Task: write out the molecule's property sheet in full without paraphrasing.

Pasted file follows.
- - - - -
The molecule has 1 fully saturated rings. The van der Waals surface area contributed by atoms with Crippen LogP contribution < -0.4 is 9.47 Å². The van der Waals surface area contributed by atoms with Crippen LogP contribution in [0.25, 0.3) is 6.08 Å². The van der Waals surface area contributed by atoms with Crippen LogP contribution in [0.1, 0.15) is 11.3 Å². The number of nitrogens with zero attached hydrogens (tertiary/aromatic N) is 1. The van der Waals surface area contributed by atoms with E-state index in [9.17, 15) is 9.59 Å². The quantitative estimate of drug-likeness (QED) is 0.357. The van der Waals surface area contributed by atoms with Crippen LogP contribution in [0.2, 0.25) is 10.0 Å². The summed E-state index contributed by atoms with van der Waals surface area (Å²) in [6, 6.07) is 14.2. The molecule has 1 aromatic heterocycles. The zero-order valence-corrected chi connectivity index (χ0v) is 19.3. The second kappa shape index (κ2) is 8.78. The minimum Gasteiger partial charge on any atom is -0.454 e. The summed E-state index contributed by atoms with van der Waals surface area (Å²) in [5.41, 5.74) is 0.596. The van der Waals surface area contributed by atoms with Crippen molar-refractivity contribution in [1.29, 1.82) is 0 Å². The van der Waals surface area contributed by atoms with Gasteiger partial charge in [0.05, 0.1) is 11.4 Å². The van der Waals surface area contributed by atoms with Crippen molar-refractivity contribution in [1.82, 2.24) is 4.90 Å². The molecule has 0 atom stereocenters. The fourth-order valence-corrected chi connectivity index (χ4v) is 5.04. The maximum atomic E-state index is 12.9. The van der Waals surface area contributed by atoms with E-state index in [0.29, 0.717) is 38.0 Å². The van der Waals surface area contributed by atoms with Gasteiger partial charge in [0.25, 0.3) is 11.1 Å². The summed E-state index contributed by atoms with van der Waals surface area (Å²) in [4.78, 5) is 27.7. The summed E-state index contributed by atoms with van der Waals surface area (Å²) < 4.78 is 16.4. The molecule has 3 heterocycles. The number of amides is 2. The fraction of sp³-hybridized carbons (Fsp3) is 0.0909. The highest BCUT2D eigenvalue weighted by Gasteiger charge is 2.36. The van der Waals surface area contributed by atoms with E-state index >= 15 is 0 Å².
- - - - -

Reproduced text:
The molecule has 1 fully saturated rings. The van der Waals surface area contributed by atoms with Crippen LogP contribution < -0.4 is 9.47 Å². The van der Waals surface area contributed by atoms with Crippen LogP contribution in [0.25, 0.3) is 6.08 Å². The van der Waals surface area contributed by atoms with Crippen LogP contribution in [0.1, 0.15) is 11.3 Å². The number of nitrogens with zero attached hydrogens (tertiary/aromatic N) is 1. The van der Waals surface area contributed by atoms with E-state index in [9.17, 15) is 9.59 Å². The quantitative estimate of drug-likeness (QED) is 0.357. The van der Waals surface area contributed by atoms with Crippen LogP contribution in [0.2, 0.25) is 10.0 Å². The summed E-state index contributed by atoms with van der Waals surface area (Å²) in [6, 6.07) is 14.2. The molecule has 1 aromatic heterocycles. The zero-order valence-corrected chi connectivity index (χ0v) is 19.3. The second kappa shape index (κ2) is 8.78. The minimum Gasteiger partial charge on any atom is -0.454 e. The summed E-state index contributed by atoms with van der Waals surface area (Å²) in [5.41, 5.74) is 0.596. The van der Waals surface area contributed by atoms with Crippen molar-refractivity contribution in [1.29, 1.82) is 0 Å². The van der Waals surface area contributed by atoms with Gasteiger partial charge in [0.05, 0.1) is 11.4 Å². The van der Waals surface area contributed by atoms with Crippen molar-refractivity contribution in [1.82, 2.24) is 4.90 Å². The molecule has 0 atom stereocenters. The fourth-order valence-corrected chi connectivity index (χ4v) is 5.04. The maximum atomic E-state index is 12.9. The van der Waals surface area contributed by atoms with E-state index in [0.29, 0.717) is 38.0 Å². The van der Waals surface area contributed by atoms with Gasteiger partial charge in [0.25, 0.3) is 11.1 Å². The summed E-state index contributed by atoms with van der Waals surface area (Å²) in [4.78, 5) is 27.7. The summed E-state index contributed by atoms with van der Waals surface area (Å²) < 4.78 is 16.4. The molecule has 3 heterocycles. The number of amides is 2. The fraction of sp³-hybridized carbons (Fsp3) is 0.0909. The highest BCUT2D eigenvalue weighted by Gasteiger charge is 2.36. The van der Waals surface area contributed by atoms with E-state index >= 15 is 0 Å².